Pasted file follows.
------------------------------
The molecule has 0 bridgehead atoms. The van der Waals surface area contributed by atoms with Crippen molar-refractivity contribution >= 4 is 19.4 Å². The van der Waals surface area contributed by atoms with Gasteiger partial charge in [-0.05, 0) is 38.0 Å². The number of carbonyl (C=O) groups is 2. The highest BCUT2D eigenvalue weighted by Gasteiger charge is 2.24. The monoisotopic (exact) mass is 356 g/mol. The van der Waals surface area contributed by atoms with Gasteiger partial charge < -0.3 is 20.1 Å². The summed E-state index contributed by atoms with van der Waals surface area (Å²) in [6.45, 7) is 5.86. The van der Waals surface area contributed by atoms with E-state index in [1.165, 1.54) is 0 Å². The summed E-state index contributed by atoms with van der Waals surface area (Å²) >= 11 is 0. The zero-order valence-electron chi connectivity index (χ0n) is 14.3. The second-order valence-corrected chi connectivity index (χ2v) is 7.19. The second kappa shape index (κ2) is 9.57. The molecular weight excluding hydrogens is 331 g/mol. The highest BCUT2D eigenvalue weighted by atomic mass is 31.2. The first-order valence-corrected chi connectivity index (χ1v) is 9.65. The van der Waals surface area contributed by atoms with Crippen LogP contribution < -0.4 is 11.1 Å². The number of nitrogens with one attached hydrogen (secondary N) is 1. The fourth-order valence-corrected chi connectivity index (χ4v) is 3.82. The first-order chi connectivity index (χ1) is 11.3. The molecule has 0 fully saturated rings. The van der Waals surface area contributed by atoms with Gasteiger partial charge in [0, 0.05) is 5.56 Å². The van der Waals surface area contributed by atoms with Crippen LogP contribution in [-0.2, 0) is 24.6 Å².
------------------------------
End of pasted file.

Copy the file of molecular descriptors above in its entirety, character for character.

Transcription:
The molecule has 0 bridgehead atoms. The van der Waals surface area contributed by atoms with Crippen molar-refractivity contribution >= 4 is 19.4 Å². The van der Waals surface area contributed by atoms with Gasteiger partial charge in [-0.05, 0) is 38.0 Å². The number of carbonyl (C=O) groups is 2. The highest BCUT2D eigenvalue weighted by Gasteiger charge is 2.24. The monoisotopic (exact) mass is 356 g/mol. The van der Waals surface area contributed by atoms with Gasteiger partial charge < -0.3 is 20.1 Å². The summed E-state index contributed by atoms with van der Waals surface area (Å²) in [6.45, 7) is 5.86. The van der Waals surface area contributed by atoms with E-state index in [1.165, 1.54) is 0 Å². The summed E-state index contributed by atoms with van der Waals surface area (Å²) >= 11 is 0. The zero-order valence-electron chi connectivity index (χ0n) is 14.3. The second-order valence-corrected chi connectivity index (χ2v) is 7.19. The second kappa shape index (κ2) is 9.57. The molecular weight excluding hydrogens is 331 g/mol. The highest BCUT2D eigenvalue weighted by atomic mass is 31.2. The first-order valence-corrected chi connectivity index (χ1v) is 9.65. The van der Waals surface area contributed by atoms with Crippen LogP contribution < -0.4 is 11.1 Å². The number of nitrogens with one attached hydrogen (secondary N) is 1. The fourth-order valence-corrected chi connectivity index (χ4v) is 3.82. The first-order chi connectivity index (χ1) is 11.3. The molecule has 0 fully saturated rings. The van der Waals surface area contributed by atoms with Gasteiger partial charge in [0, 0.05) is 5.56 Å². The van der Waals surface area contributed by atoms with Crippen LogP contribution in [-0.2, 0) is 24.6 Å².